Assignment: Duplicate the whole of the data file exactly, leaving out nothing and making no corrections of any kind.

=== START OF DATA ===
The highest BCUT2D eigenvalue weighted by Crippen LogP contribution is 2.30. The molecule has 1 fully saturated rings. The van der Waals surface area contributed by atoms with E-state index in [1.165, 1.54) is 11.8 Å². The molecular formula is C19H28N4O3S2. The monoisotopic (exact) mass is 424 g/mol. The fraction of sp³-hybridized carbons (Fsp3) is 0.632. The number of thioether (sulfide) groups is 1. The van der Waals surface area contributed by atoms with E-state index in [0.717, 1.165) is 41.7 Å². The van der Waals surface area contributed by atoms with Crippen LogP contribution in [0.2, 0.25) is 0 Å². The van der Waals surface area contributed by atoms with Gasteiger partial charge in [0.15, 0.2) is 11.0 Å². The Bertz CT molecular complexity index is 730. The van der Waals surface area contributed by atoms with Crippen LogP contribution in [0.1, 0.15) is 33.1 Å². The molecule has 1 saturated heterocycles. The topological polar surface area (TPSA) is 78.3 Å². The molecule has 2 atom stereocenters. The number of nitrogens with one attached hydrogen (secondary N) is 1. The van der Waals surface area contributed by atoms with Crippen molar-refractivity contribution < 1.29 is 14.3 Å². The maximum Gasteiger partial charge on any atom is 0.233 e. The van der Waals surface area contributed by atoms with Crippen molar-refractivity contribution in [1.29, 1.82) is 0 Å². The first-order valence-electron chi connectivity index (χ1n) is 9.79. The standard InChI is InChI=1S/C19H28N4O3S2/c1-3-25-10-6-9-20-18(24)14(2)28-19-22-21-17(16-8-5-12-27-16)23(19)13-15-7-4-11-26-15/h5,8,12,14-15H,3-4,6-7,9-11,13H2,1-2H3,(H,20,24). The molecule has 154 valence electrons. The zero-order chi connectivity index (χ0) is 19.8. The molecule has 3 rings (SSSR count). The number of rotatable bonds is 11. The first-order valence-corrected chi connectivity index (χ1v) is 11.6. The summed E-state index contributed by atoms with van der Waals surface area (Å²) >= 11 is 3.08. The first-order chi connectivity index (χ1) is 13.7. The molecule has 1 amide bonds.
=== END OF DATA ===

The highest BCUT2D eigenvalue weighted by Crippen LogP contribution is 2.30. The molecule has 1 fully saturated rings. The van der Waals surface area contributed by atoms with E-state index in [1.165, 1.54) is 11.8 Å². The molecular formula is C19H28N4O3S2. The monoisotopic (exact) mass is 424 g/mol. The fraction of sp³-hybridized carbons (Fsp3) is 0.632. The number of thioether (sulfide) groups is 1. The van der Waals surface area contributed by atoms with E-state index in [0.717, 1.165) is 41.7 Å². The van der Waals surface area contributed by atoms with Crippen LogP contribution in [0.2, 0.25) is 0 Å². The van der Waals surface area contributed by atoms with Gasteiger partial charge in [0.15, 0.2) is 11.0 Å². The Bertz CT molecular complexity index is 730. The van der Waals surface area contributed by atoms with Crippen LogP contribution in [0.1, 0.15) is 33.1 Å². The molecule has 1 saturated heterocycles. The topological polar surface area (TPSA) is 78.3 Å². The molecule has 2 atom stereocenters. The number of nitrogens with one attached hydrogen (secondary N) is 1. The van der Waals surface area contributed by atoms with Crippen molar-refractivity contribution < 1.29 is 14.3 Å². The maximum Gasteiger partial charge on any atom is 0.233 e. The van der Waals surface area contributed by atoms with Crippen molar-refractivity contribution in [1.29, 1.82) is 0 Å². The first-order valence-electron chi connectivity index (χ1n) is 9.79. The standard InChI is InChI=1S/C19H28N4O3S2/c1-3-25-10-6-9-20-18(24)14(2)28-19-22-21-17(16-8-5-12-27-16)23(19)13-15-7-4-11-26-15/h5,8,12,14-15H,3-4,6-7,9-11,13H2,1-2H3,(H,20,24). The molecule has 154 valence electrons. The zero-order chi connectivity index (χ0) is 19.8. The molecule has 3 rings (SSSR count). The number of rotatable bonds is 11. The first-order valence-corrected chi connectivity index (χ1v) is 11.6. The summed E-state index contributed by atoms with van der Waals surface area (Å²) >= 11 is 3.08. The first-order chi connectivity index (χ1) is 13.7. The molecule has 1 amide bonds.